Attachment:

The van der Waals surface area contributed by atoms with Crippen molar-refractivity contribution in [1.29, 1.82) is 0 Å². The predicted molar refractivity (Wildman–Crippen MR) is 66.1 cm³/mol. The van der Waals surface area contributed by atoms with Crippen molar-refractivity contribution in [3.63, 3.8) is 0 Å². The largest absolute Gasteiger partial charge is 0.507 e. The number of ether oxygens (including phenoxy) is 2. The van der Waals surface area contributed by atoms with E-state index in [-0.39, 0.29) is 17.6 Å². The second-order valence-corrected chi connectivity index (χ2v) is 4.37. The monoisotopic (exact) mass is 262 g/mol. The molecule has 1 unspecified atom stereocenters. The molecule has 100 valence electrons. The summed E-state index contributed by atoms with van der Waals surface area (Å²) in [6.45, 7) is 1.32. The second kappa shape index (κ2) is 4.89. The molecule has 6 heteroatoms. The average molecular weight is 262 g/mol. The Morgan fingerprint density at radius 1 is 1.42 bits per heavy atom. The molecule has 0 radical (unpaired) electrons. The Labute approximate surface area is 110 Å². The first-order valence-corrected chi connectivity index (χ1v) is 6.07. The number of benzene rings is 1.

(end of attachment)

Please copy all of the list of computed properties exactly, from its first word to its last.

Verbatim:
The van der Waals surface area contributed by atoms with Crippen molar-refractivity contribution in [1.29, 1.82) is 0 Å². The predicted molar refractivity (Wildman–Crippen MR) is 66.1 cm³/mol. The van der Waals surface area contributed by atoms with Crippen molar-refractivity contribution in [3.63, 3.8) is 0 Å². The largest absolute Gasteiger partial charge is 0.507 e. The number of ether oxygens (including phenoxy) is 2. The van der Waals surface area contributed by atoms with E-state index in [-0.39, 0.29) is 17.6 Å². The second-order valence-corrected chi connectivity index (χ2v) is 4.37. The monoisotopic (exact) mass is 262 g/mol. The molecule has 1 unspecified atom stereocenters. The molecule has 100 valence electrons. The summed E-state index contributed by atoms with van der Waals surface area (Å²) in [6.45, 7) is 1.32. The second kappa shape index (κ2) is 4.89. The molecule has 6 heteroatoms. The average molecular weight is 262 g/mol. The Morgan fingerprint density at radius 1 is 1.42 bits per heavy atom. The molecule has 0 radical (unpaired) electrons. The Labute approximate surface area is 110 Å². The first-order valence-corrected chi connectivity index (χ1v) is 6.07. The number of benzene rings is 1.